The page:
Kanazawa goes on to claim that a television program like “On the Road”—an American show that features ordinary people doing nice things for others—could never survive in Germany or the UK because they’d run out of nice people!
Kanazawa adduces other anecdotal evidence:
If you want to know how incredibly good and generous deeply religious people are, I’d recommend the 2007 documentary film For the Bible Tells Me So. I wish I could be as good and kind a human being as many of the people who appear in For the Bible Tells Me So are, and I am deeply ashamed and saddened that I am not. I am just as much of an asshole as Dawkins is.
Yes, that’s right: he calls Dawkins (and himself) “assholes” at The Big Think.
Kanazawa ends with a slur and a final unsupported assertion:
Dawkins tells religious people to their faces that their beliefs are delusional because God in fact does not exist. It is a scientific fact that God does not exist, so it is not rational to believe in God. I wonder if Dawkins walks up to random people on the streets of Oxford and tells them that he is more intelligent, better looking, and wealthier than they are. That would also be scientifically true, but I would consider such behavior to be exceedingly gaudy and tasteless, as gaudy and tasteless as telling the same people that they are stupid to believe in God.
What a mischaracterization of Richard’s claims! Again, do I need to refute Kanazawa’s slurs? And, after all this, Kanazawa claims that he’s more atheistic than Dawkins. Look at this mess:
It is ironic because, according to Dawkins himself, I am actually more atheist than he is in the original meaning of the word. Fellow Big Think blogger Mark Cheney quotes Dawkins as saying “On a scale of seven, where one means I know he exists, and seven I know he doesn’t, I call myself a six. That doesn’t mean I’m absolutely confident, that I absolutely know, because I don’t.” It’s funny, because, unlike Dawkins, I absolutely know for sure that God doesn’t exist, as any scientist would. For scientists, it’s very simple; absolutely nothing exists in the universe, except for those entities for which there is credible scientific evidence for their existence. So I know for sure that God doesn’t exist for the same reason that I know Santa Claus or Superman doesn’t exist.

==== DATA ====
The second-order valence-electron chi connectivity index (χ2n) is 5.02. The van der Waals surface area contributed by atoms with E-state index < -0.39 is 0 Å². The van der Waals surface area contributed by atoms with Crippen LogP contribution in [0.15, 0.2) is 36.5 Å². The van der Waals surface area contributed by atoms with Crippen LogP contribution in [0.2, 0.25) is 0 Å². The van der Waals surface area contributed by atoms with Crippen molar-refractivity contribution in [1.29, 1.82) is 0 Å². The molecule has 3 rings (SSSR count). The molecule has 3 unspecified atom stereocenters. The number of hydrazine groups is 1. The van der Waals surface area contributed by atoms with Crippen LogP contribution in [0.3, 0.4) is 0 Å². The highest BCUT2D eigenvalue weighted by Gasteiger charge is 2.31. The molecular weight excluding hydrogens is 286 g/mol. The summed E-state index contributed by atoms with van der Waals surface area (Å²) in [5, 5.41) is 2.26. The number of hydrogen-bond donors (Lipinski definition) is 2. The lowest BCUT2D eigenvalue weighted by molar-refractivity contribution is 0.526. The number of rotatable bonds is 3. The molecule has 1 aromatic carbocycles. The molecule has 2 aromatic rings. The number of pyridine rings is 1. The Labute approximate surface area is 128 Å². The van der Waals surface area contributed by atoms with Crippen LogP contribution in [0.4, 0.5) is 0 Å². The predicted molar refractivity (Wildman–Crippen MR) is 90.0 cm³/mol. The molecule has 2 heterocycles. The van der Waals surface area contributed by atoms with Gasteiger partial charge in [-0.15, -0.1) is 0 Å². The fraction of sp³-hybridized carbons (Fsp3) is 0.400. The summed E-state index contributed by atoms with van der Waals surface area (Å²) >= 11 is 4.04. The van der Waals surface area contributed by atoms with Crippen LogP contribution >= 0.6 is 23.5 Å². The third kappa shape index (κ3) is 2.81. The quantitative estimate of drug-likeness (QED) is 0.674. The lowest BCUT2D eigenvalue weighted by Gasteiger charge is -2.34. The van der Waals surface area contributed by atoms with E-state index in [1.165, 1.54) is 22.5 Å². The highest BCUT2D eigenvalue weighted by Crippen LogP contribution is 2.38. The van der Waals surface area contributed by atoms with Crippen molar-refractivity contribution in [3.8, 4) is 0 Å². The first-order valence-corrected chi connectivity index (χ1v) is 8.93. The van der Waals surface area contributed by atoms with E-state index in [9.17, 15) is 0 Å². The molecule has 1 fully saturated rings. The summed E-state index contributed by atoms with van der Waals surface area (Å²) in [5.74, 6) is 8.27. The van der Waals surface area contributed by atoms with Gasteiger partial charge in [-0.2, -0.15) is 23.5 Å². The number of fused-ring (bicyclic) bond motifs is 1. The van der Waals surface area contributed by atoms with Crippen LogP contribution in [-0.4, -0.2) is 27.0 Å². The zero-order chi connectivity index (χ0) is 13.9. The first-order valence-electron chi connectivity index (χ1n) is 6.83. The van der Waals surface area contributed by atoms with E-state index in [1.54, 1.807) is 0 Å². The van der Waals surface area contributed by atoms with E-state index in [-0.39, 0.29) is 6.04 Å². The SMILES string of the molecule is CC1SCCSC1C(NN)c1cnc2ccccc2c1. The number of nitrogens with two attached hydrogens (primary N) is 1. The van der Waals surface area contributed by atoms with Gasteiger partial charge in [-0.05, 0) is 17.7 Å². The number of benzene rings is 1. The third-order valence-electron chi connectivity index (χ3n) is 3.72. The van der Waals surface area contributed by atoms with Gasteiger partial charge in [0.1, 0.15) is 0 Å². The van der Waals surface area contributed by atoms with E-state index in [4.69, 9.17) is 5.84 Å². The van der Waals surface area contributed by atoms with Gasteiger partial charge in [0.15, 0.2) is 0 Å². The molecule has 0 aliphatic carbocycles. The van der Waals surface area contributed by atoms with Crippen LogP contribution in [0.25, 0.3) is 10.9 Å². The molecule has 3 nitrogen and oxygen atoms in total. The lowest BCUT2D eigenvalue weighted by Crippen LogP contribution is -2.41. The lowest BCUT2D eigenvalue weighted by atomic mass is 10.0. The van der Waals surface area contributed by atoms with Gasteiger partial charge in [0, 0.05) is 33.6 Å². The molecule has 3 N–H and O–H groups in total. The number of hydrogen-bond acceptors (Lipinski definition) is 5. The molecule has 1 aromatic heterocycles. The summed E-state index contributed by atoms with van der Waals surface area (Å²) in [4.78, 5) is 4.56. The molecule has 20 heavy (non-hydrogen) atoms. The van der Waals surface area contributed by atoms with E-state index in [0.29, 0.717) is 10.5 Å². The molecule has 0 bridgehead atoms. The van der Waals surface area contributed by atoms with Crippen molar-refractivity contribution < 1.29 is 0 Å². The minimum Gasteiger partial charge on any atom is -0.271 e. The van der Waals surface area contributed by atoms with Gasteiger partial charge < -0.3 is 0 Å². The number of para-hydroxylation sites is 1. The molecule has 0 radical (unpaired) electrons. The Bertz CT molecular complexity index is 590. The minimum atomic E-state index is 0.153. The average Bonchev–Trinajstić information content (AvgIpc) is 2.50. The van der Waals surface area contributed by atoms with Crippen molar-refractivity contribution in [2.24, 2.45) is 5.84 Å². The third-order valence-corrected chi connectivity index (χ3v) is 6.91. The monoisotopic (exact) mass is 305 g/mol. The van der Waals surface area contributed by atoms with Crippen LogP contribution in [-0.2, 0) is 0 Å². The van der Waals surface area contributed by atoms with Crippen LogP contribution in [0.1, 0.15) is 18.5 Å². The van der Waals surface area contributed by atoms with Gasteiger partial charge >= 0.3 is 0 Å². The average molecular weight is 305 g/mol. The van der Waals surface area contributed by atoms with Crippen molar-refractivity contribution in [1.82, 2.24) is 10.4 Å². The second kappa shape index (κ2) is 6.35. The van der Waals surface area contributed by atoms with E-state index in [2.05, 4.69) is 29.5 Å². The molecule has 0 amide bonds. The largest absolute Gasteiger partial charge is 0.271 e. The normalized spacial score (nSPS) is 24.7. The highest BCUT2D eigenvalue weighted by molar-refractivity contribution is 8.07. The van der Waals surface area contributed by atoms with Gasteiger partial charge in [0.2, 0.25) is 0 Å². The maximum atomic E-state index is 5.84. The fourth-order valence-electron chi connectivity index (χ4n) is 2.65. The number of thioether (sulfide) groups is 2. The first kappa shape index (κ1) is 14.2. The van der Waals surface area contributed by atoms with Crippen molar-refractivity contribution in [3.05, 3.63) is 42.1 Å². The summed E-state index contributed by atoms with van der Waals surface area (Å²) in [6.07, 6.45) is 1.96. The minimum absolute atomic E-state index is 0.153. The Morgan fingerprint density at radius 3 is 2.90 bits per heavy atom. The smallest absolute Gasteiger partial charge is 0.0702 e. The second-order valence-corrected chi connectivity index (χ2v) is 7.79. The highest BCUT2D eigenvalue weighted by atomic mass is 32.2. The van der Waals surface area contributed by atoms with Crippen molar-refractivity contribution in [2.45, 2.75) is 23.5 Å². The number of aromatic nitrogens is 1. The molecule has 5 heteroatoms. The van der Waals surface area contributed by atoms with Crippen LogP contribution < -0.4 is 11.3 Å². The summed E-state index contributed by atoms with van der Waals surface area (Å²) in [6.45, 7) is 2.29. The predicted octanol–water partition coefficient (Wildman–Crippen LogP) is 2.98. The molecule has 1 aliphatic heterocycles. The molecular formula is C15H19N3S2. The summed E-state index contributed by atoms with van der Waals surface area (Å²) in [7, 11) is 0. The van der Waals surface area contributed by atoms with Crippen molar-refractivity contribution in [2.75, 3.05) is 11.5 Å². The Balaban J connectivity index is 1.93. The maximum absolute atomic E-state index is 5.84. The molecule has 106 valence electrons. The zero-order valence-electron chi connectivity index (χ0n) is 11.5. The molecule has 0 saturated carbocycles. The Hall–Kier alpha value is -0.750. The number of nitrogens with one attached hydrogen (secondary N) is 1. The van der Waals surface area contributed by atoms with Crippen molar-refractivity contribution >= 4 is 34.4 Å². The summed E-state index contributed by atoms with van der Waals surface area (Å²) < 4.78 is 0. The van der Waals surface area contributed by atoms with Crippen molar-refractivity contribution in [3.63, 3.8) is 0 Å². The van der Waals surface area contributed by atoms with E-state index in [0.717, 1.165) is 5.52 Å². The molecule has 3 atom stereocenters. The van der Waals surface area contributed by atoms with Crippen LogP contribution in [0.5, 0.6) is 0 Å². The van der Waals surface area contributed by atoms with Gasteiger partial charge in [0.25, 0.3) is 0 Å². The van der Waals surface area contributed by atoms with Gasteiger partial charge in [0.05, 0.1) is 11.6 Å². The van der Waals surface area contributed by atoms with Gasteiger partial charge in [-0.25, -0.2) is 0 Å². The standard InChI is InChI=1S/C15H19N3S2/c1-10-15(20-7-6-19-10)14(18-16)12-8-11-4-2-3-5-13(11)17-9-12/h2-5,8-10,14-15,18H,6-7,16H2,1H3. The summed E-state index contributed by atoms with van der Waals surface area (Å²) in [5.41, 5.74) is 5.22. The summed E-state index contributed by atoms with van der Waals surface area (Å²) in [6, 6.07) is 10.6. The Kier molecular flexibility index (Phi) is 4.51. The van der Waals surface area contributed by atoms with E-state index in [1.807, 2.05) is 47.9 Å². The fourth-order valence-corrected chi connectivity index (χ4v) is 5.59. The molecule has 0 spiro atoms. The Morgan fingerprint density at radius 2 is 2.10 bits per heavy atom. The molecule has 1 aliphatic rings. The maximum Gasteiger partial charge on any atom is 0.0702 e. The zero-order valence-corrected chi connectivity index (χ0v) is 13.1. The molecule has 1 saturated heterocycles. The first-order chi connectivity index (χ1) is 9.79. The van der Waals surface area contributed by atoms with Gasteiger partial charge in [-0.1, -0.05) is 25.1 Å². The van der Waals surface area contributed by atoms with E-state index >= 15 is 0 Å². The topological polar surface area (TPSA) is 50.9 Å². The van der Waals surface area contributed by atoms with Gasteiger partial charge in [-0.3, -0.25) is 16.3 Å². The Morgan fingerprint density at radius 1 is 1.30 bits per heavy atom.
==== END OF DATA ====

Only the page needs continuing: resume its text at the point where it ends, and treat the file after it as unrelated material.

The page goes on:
But I am not an atheist.
He’s not an atheist even though he is absolutely sure that God doesn’t exist? What is he, then? He quacks like a duck but calls himself a swan.
And “as any scientist would,” he absolutely knows for sure that God doesn’t exist? Well, I’m a scientist, and I don’t absolutely know anything for sure (except, perhaps, that I think). And what kind of statement is “absolutely nothing exists in the universe, except for those entities for which there is credible scientific evidence for their existence.” Has he contemplated the possibility that things may exist for which we don’t yet have credible scientific evidence? That was the case for the Higgs boson a year ago.
This whole piece is a mess, and it’s an embarrassment to whoever puts together The Big Think. Can anybody spout this kind of garbage at that place?